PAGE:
The Digital Gap: An Exploration of Social and Emotional Aspects of Adolescent Behavior Online and Offline
|Walsh, Julia Marie
|The Digital Gap: An Exploration of Social and Emotional Aspects of Adolescent Behavior Online and Offline Julia M. Walsh Doctor of Philosophy Temple University, 2015 Major Advisor: Frank Farley, PhD Access to the Internet and the use of social networking sites are commonplace activities for modern day adolescents. This part of life is a crucial time of growth based in the development of identity and meaningful peer relationships and peer group affiliations. With the growing popularity of social networking sites comes both negative and positive outcomes for teens’ social and emotional functioning, which ultimately impacts the advancement of psychosocial autonomy. This study is designed to help parents and educators understand the social and emotional facets of adolescent behavior in the online and offline settings as they provide guidance, support, and direction to teens as well as develop educational programs that address teens and technology. The study examines various aspects of social and emotional functioning among adolescents in three social settings: in school, outside of school, and on social networking sites. The features of social and emotional functioning that are examined include: personal outcomes of social situations, communication about risk behavior, reactions to mean and cruel behavior, and affective and conative functioning. In addition, the extent to which teens report possessing thrill-seeking personality characteristics is also measured. The relationship between these variables is investigated through self-report data, gathered through a questionnaire, and provided by 117 students at a suburban high school outside of Philadelphia, PA. Results of the study suggest that, in general, adolescents’ personal outcomes of social experiences, communication about risk behaviors, and reactions to mean and cruel behavior appear to occur substantially more often during social activities outside of school in contrast to in school or on a social networking site. With respect to personal experiences, adolescents report having generally positive experiences more often than negative experiences across all three settings. With regard to communication about risk behaviors, teens report talking about alcohol, drugs, sex, and tobacco more often during social activities outside of school than in school or on a social networking site. Adolescents also report communicating significantly more often about sex and alcohol and to a lesser extent drugs, in contract to tobacco use. In relation to reactions to mean and cruel behavior, the teens in this sample report that they are significantly more likely to defend the victim, ignore the situation, or tell the person to stop rather than join in the harassment. Teens are significantly more likely to engage in these reactions to mean and cruel behavior during social activities outside of school and in school in contrast to time spent on a social networking site. Little information was discerned regarding affective and conative functioning. Finally, thrill seeking (i.e. Type T personality traits) were less associated with risk- taking behavior and more associated with social responses to mean and cruel behavior. It is important to note limitations of this research regarding the sample, such as racial make-up and gender distribution, as well as with respect to sampling and the tool of measurement. Nonetheless, this study provides valuable insight into the developmental period of adolescence and how it is impacted by advancements in technology, particularly as these changes relate to socialization. Parents, educators, researchers, and policy makers must be aware of the differences that exist between the physical and virtual settings for teens. Results from this study will inform parents and educators about the factors most associated with psychosocial development for adolescents in today’s world. These findings, in conjunction with findings from previous research, will provide support for ways to communicate with teens about pertinent features of social and emotional functioning as well as inform the development of new educational programs to train parents and students on the purpose, use, and advantages and disadvantages of online communication.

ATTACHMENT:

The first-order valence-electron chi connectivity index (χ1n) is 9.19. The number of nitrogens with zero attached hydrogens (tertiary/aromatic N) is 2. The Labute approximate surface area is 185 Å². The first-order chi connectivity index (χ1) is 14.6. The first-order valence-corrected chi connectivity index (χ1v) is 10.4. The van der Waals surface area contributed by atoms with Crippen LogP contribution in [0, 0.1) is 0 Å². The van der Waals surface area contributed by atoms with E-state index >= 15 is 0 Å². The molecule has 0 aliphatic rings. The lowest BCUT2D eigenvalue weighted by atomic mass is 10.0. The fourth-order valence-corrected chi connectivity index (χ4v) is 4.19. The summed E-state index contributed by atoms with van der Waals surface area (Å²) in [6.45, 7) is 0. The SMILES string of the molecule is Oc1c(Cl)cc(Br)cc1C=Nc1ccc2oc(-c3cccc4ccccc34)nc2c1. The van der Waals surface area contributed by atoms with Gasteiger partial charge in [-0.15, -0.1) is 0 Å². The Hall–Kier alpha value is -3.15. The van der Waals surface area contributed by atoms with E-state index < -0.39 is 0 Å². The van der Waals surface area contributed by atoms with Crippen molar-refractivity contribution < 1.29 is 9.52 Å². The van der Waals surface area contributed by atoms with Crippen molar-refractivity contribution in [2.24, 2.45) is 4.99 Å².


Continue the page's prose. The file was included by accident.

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|The Digital Gap: An Exploration of Social and Emotional Aspects of Adolescent Behavior Online and Offline
|DuCette, Joseph P.
|Fiorello, Catherine A.
|Gross, Steven Jay
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